London: Verso, 2015; 148 pp; ISBN 9781781688397
Despite its modest size, Kristin Ross's book is as luxuriant in detail, as elegantly and clearly expressed, and as original in conception as the 'Pimpernel' wallpaper design by William Morris that adorns the dust-jacket. Nevertheless, there are some telling design flaws.
Ross reconceptualises the historical event of the Paris Commune, describing the event as a political imaginary that was articulated, lived and prolonged after the seventy-two days of the Commune's existence in 1871. The 'communal luxury' of the title is derived from the manifesto of the Artists' Federation and refers, Ross says, to their 'demand that beauty flourish in spaces shared in common' (p 58).
Ross's temporal and spatial stretching of the Commune as an event, together with her focus on the ideas, attitudes and actions of the Communards and their fellow-travellers, yields a richly variegated and balanced work that is refreshingly undogmatic. In the first part of her book, Ross addresses the lived experience and ideas of the Communards while they held Paris. Her portrayal of the working-class Communards is rich in analysis and narrative description. The Commune's principles of voluntary federation and free association, centred on their notion of 'the Universal Republic' that went 'beyond the cellular regime of nationality', are explored through the likes of the Women's Union for the Defence of Paris and Aid to the Wounded; famed shoemaker Napoleon Gaillard, philosopher of the shoe, builder and artist of the barricade, and inventor of rubber galoshes; and Eugene Pottier, decorative artist, champion of integral education and author of the 'International' which he dedicated to fellow Communard Gustave Lefrancais. Note that the aforementioned individuals were anti-authoritarians.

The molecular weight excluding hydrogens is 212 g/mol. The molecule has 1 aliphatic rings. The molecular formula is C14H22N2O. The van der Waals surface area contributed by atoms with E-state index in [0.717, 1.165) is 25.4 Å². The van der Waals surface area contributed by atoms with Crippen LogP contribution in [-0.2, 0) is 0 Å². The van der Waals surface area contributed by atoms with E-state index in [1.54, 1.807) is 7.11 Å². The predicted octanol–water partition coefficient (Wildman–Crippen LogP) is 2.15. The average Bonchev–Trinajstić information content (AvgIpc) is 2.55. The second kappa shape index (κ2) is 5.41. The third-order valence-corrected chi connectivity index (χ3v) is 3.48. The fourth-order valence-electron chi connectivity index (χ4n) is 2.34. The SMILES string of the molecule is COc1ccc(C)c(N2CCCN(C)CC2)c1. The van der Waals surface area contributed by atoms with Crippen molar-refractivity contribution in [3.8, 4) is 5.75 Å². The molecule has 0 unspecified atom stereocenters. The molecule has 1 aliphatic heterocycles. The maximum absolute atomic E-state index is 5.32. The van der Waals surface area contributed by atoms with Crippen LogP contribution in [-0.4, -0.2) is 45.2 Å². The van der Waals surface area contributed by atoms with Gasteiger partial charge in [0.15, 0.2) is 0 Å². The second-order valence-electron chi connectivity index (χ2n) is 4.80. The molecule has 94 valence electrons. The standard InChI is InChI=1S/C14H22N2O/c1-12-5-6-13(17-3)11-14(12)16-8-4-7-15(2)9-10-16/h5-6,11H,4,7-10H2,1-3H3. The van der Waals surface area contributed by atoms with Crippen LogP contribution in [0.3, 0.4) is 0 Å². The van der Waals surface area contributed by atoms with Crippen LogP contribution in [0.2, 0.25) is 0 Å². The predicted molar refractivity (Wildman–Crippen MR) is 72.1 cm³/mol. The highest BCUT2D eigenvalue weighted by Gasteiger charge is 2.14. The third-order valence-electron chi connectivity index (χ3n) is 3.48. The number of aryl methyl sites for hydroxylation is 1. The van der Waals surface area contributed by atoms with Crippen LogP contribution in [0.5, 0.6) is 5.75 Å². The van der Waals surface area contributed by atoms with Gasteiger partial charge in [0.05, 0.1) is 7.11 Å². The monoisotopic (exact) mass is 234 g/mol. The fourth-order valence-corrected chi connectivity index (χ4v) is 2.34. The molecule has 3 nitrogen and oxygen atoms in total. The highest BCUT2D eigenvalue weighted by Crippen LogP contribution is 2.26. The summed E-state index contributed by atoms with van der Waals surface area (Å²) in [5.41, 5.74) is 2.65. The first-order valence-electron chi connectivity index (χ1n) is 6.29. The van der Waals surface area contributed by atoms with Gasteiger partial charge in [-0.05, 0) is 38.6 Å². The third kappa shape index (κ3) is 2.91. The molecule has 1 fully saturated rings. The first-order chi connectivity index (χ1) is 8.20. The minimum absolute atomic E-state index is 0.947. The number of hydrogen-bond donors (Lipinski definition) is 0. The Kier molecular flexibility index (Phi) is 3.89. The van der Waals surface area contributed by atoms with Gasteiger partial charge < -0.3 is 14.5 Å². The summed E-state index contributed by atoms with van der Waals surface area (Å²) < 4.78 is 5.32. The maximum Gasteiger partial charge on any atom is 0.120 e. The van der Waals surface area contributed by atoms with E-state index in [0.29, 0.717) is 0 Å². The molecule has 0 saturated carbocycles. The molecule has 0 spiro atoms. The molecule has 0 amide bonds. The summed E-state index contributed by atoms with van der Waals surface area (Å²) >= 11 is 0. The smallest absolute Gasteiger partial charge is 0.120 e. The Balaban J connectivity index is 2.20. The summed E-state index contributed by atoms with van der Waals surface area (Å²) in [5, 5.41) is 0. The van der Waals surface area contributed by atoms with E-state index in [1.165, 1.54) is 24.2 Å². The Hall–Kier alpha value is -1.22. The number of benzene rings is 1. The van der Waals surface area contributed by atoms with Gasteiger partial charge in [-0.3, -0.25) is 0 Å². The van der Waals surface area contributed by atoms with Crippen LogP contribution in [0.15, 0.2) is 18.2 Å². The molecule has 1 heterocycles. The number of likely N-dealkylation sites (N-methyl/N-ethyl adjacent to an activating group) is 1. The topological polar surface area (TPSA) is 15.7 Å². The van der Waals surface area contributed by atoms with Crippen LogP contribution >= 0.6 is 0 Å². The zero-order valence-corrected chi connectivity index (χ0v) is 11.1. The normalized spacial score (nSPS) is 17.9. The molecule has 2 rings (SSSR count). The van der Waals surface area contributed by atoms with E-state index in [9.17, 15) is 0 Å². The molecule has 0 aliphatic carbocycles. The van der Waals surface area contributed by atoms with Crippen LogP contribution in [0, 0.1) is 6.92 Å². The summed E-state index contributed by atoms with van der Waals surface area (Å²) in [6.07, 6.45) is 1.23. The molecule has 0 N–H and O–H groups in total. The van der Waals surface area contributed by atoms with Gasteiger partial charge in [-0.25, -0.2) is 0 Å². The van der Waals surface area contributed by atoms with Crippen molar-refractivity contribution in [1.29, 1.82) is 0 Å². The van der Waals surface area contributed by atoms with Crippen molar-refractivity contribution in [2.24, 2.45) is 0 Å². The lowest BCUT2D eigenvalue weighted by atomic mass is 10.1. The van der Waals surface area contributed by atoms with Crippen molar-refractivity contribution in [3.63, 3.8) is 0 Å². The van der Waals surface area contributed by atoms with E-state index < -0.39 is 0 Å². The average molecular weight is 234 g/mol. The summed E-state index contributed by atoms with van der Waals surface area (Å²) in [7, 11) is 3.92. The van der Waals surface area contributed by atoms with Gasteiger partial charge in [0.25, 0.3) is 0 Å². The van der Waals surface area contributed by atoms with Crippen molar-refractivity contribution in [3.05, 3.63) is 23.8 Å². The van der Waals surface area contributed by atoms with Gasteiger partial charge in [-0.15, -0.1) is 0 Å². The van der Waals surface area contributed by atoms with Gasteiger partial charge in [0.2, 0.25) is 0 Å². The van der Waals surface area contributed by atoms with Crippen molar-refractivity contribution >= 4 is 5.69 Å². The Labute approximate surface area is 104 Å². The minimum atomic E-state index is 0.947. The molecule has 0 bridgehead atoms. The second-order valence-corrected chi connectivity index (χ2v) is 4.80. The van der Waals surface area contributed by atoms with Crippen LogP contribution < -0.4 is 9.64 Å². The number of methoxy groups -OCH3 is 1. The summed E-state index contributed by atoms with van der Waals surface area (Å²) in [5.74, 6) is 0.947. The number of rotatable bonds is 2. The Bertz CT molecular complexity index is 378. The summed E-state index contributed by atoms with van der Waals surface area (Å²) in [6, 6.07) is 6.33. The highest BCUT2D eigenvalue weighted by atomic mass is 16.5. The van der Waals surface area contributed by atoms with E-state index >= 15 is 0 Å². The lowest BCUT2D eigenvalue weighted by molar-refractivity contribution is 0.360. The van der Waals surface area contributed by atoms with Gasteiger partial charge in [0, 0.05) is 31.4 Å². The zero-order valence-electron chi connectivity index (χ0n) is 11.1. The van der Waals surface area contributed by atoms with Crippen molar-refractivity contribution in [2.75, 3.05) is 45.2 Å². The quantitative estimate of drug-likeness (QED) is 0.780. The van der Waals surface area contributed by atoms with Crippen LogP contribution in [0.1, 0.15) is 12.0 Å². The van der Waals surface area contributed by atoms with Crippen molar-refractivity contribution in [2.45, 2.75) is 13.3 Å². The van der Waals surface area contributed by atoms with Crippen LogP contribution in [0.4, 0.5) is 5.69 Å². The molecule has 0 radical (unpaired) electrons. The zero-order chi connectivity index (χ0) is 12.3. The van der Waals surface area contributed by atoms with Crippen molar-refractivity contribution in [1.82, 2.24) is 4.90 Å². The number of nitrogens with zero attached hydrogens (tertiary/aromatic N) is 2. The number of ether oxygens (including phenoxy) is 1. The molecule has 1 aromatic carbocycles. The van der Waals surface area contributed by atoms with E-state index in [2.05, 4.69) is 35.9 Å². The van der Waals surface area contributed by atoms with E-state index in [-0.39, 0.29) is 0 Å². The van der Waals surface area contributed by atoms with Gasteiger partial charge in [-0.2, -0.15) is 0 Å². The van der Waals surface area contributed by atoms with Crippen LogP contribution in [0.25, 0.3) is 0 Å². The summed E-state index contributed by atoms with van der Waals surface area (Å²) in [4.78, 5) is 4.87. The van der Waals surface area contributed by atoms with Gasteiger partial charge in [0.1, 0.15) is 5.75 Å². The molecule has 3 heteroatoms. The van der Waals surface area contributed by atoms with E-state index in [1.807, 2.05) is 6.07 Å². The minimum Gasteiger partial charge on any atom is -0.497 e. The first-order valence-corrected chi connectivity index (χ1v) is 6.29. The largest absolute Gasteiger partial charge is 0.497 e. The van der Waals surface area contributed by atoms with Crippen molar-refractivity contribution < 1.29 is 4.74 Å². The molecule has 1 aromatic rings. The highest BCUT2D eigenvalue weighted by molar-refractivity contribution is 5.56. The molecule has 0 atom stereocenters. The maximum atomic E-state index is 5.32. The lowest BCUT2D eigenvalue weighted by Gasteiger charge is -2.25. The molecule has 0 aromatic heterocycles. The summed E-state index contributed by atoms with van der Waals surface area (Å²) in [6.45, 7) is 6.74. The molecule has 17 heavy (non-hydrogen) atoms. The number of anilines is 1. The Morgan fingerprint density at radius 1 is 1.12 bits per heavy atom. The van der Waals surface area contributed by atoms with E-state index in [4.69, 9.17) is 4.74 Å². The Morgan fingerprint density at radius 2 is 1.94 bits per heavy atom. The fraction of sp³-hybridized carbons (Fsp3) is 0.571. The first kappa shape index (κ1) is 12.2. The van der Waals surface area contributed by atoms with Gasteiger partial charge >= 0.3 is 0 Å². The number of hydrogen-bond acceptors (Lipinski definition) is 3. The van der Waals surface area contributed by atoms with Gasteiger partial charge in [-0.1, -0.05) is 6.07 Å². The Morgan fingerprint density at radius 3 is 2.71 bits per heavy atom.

In the second part of her work, Ross analyses the logics of the Communards' ideas as they were worked out by Karl Marx, William Morris, Elisee Reclus and Kropotkin. The logics she traces include the anarchists' shift from collectivism to communism and the unhinging of the Commune from its territorial basis. Perhaps the most important logic is that 'actions produce dreams and ideas, and not the reverse' (p 7). An epilogue that summarised these logics and critiqued their contemporary relevance would have been helpful.
The book is quite successful in delineating the conceptual convergences between state socialists and anarchists inspired by the...